This is the best method if you want to make a large number of gravestones with lots of lettering or designs. You need a Cricut with a deep cut or knife blade. Either download my designs below, or create your own in design space. Follow all of Cricut’s directions for cutting craft foam, load your material and let it work! Craft foam is a bit tough on blades, but it definitely does the job! My machine was able to do a full sheet in just one pass. If you’re looking for more Halloween SVG files, check out this post for some free designs!
step 4: glue your halloween tombstone together
Now that we have all our lettering and designs cut out, it’s time to glue them down. Lay out all the lettering and designs where you want them on the gravestone. You may decide that your original layout wasn’t quite right, so feel free to move things around now before you glue them down. Having the other letters already in place helps keep the letters all lined up as you glue them down. Once you’ve got your design set in stone, flip over one letter at a time and apply hot glue to the back of the letter, then press it into place. Don’t apply the glue directly to the styrofoam, it’s too hot right as it comes out of the gun and will melt into the styrofoam. For more information on which glue to use on which project, check out our guide to craft glues.
Repeat the same process to glue down the 1 1/2 inch strips from step 2.
step 5: protective coating
Styrofoam does not play well with spray paint, or any aerosol products for that matter. Before we can paint it we need to give it a protective coating with Mod Podge or white glue. Using a paintbrush, spread a generous coat of Mod Podge to the entire tombstone. Make sure to get the tough to reach spots in and around the letters, and cover the top, sides, back and bottom of the tombstone. Once it has dried, give it another coat and let it dry, too. I found 2 coats of Mod Podge worked great, but if you are using plain white glue you may want to give it a third coat.
Do not skip step 5!
step 6: Painting your halloween tombstones
Once the Mod Podge is dry, it’s time to paint! I tried two different types of stone-texture spray, and by far I liked Rustoleum’s Accents Stone Texture better than Krylon’s Natural Stone. It had more coverage per can, and had a much better colour and texture.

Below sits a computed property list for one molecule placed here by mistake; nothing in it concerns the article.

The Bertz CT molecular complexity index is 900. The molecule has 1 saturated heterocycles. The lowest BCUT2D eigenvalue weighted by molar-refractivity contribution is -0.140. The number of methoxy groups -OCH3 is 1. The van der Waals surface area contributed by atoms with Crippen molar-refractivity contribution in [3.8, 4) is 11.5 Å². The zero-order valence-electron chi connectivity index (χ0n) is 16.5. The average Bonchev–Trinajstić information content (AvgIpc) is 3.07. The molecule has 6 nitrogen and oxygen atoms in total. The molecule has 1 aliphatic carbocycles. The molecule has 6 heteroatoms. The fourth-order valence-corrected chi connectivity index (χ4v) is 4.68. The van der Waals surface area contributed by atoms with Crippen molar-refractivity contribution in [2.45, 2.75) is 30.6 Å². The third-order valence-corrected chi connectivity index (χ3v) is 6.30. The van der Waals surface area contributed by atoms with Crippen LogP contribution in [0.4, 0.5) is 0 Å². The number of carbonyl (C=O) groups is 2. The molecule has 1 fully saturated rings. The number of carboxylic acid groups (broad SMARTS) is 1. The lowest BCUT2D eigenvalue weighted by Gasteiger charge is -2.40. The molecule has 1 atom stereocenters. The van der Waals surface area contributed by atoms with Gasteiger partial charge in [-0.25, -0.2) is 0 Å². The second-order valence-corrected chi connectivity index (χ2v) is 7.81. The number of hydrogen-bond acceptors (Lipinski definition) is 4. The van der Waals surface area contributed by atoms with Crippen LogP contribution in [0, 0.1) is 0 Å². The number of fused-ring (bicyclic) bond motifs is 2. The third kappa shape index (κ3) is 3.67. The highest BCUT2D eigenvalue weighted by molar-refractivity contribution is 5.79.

The stone texture spray is expensive, so I wanted to avoid using multiple coats, especially since I made more than one tombstone. So before you break out the fun spray, give the entire gravestone a coat of primer. Using smooth sweeping motions, spray the tombstone from about 8-12 inches away. You’ll notice in the video I skipped this step on my first tombstone, and I ended up regretting it later.
Once the primer coat is dry, give your tombstone a coat of the stone texture spray, again using smooth sweeping motions from about 8-12 inches away. Less is more with this product, so don’t keep going over the same area again and again. Once there are multicoloured flecks all over the tombstone, you’re done!
After the stone paint has dried completely, you may find that the raised lettering is a bit hard to see. To give the illusion of a bit of shadowing on our Halloween tombstones, take a black permanent marker and outline all the text, designs, and borders. Then go over it with another very light dusting of the stone spray. Spray on just enough to make the lines get a bit fuzzy around the edges, but still show through the texture. This will make the letters really pop, especially since these Halloween tombstones will be viewed mostly in the dark.
To make sure my tombstones were safe from the weather, I also gave them a coat of clear spray as a topcoat.
STEP 6: Set up your Halloween tombstones
Now that the tombstone is all painted, all we need to do is set up a spooky Halloween graveyard on your lawn! Take a length of heavy gauge wire, or wire coat-hanger, and bend it into a U-shape, except with a flat bottom. Like a croquet wicket! In fact, if you have croquet wickets kicking around, you can use them! Stick the pointy end into the ground, using a hammer or mallet if needed, until the wicket holds firm, and is sticking a few inches out of the ground. Now just use your trusty duct-tape (or gaffer’s tape) to tape it to the back of your tombstone!
Don’t worry about the look of the tape, it’s on the back, and won’t be visible in the dark. I tried other methods for sticking the wire to the styrofoam, and this method worked best without damaging the gravestone.
Once you have your Halloween tombstones all set up, don’t forget your props! I used an LED latern from the dollar store, a cheap plastic zombie hand, and a shovel from my shed to complete the look. To add extra age and texture to your Halloween gravestones, you could also stick on some fake moss from the craft store!
More halloween craft ideas:
If you’re looking for more Halloween crafting ideas, check out these posts: